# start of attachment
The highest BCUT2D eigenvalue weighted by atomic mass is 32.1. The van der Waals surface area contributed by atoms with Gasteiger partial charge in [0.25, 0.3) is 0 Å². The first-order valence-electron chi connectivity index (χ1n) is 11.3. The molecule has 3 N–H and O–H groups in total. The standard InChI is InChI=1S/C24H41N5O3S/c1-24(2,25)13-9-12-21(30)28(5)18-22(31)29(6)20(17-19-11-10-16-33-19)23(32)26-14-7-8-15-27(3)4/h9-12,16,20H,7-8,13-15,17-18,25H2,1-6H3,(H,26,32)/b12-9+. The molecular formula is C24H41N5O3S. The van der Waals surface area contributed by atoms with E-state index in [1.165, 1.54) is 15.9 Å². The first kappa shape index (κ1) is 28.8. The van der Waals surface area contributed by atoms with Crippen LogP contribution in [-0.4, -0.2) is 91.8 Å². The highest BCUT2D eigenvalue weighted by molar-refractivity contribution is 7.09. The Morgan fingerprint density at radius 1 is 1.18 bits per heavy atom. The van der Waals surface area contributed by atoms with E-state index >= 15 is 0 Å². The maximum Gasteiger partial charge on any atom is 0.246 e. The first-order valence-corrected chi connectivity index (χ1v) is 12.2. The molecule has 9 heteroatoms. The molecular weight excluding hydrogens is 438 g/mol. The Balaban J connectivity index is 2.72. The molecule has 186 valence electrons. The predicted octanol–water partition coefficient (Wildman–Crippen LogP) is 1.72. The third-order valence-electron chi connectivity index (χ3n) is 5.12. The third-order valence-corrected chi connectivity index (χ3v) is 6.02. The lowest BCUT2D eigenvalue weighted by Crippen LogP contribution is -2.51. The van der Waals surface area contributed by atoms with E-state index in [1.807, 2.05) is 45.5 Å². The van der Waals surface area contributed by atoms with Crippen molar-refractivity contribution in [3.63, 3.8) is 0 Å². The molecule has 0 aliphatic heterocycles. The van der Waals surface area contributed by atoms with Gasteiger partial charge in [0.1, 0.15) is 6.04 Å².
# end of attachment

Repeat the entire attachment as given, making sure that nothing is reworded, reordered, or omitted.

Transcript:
The highest BCUT2D eigenvalue weighted by atomic mass is 32.1. The van der Waals surface area contributed by atoms with Gasteiger partial charge in [0.25, 0.3) is 0 Å². The first-order valence-electron chi connectivity index (χ1n) is 11.3. The molecule has 3 N–H and O–H groups in total. The standard InChI is InChI=1S/C24H41N5O3S/c1-24(2,25)13-9-12-21(30)28(5)18-22(31)29(6)20(17-19-11-10-16-33-19)23(32)26-14-7-8-15-27(3)4/h9-12,16,20H,7-8,13-15,17-18,25H2,1-6H3,(H,26,32)/b12-9+. The molecular formula is C24H41N5O3S. The van der Waals surface area contributed by atoms with E-state index in [1.165, 1.54) is 15.9 Å². The first kappa shape index (κ1) is 28.8. The van der Waals surface area contributed by atoms with Crippen LogP contribution in [-0.4, -0.2) is 91.8 Å². The highest BCUT2D eigenvalue weighted by molar-refractivity contribution is 7.09. The Morgan fingerprint density at radius 1 is 1.18 bits per heavy atom. The van der Waals surface area contributed by atoms with E-state index >= 15 is 0 Å². The maximum Gasteiger partial charge on any atom is 0.246 e. The first-order valence-corrected chi connectivity index (χ1v) is 12.2. The molecule has 9 heteroatoms. The molecular weight excluding hydrogens is 438 g/mol. The Balaban J connectivity index is 2.72. The molecule has 186 valence electrons. The predicted octanol–water partition coefficient (Wildman–Crippen LogP) is 1.72. The third-order valence-electron chi connectivity index (χ3n) is 5.12. The third-order valence-corrected chi connectivity index (χ3v) is 6.02. The lowest BCUT2D eigenvalue weighted by Crippen LogP contribution is -2.51. The van der Waals surface area contributed by atoms with E-state index in [1.807, 2.05) is 45.5 Å². The van der Waals surface area contributed by atoms with Crippen molar-refractivity contribution in [3.63, 3.8) is 0 Å². The molecule has 0 aliphatic heterocycles. The van der Waals surface area contributed by atoms with Gasteiger partial charge in [0.1, 0.15) is 6.04 Å².